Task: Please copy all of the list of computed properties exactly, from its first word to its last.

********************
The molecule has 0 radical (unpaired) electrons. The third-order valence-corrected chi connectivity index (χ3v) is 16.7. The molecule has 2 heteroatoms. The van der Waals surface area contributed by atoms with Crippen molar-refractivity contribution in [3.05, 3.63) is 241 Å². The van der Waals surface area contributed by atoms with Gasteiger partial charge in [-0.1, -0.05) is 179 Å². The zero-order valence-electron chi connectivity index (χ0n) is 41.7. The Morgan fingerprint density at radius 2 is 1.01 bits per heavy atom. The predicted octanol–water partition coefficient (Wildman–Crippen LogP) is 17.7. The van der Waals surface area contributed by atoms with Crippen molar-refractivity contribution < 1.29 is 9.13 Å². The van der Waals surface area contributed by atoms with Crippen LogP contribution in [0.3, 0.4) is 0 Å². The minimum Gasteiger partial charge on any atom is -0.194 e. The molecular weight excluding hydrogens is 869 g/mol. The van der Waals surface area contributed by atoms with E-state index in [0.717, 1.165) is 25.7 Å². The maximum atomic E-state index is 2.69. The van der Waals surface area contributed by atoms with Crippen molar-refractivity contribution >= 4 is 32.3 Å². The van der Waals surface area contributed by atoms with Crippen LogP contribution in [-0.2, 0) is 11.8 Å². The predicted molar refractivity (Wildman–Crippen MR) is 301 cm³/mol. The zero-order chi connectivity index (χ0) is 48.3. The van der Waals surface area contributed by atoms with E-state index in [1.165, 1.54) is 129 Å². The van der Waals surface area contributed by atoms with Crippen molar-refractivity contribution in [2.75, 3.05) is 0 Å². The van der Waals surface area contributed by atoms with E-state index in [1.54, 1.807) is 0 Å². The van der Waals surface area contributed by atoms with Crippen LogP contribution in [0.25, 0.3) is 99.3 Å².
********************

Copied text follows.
The molecule has 0 radical (unpaired) electrons. The third-order valence-corrected chi connectivity index (χ3v) is 16.7. The molecule has 2 heteroatoms. The van der Waals surface area contributed by atoms with Crippen molar-refractivity contribution in [3.05, 3.63) is 241 Å². The van der Waals surface area contributed by atoms with Gasteiger partial charge in [-0.1, -0.05) is 179 Å². The zero-order valence-electron chi connectivity index (χ0n) is 41.7. The Morgan fingerprint density at radius 2 is 1.01 bits per heavy atom. The predicted octanol–water partition coefficient (Wildman–Crippen LogP) is 17.7. The van der Waals surface area contributed by atoms with Crippen molar-refractivity contribution < 1.29 is 9.13 Å². The van der Waals surface area contributed by atoms with Crippen LogP contribution in [0.3, 0.4) is 0 Å². The minimum Gasteiger partial charge on any atom is -0.194 e. The molecular weight excluding hydrogens is 869 g/mol. The van der Waals surface area contributed by atoms with E-state index in [0.717, 1.165) is 25.7 Å². The maximum atomic E-state index is 2.69. The van der Waals surface area contributed by atoms with Crippen molar-refractivity contribution >= 4 is 32.3 Å². The van der Waals surface area contributed by atoms with Crippen LogP contribution in [-0.2, 0) is 11.8 Å². The predicted molar refractivity (Wildman–Crippen MR) is 301 cm³/mol. The zero-order chi connectivity index (χ0) is 48.3. The van der Waals surface area contributed by atoms with E-state index in [1.165, 1.54) is 129 Å². The van der Waals surface area contributed by atoms with Crippen molar-refractivity contribution in [2.75, 3.05) is 0 Å². The van der Waals surface area contributed by atoms with E-state index in [1.54, 1.807) is 0 Å². The van der Waals surface area contributed by atoms with Crippen LogP contribution in [0.25, 0.3) is 99.3 Å².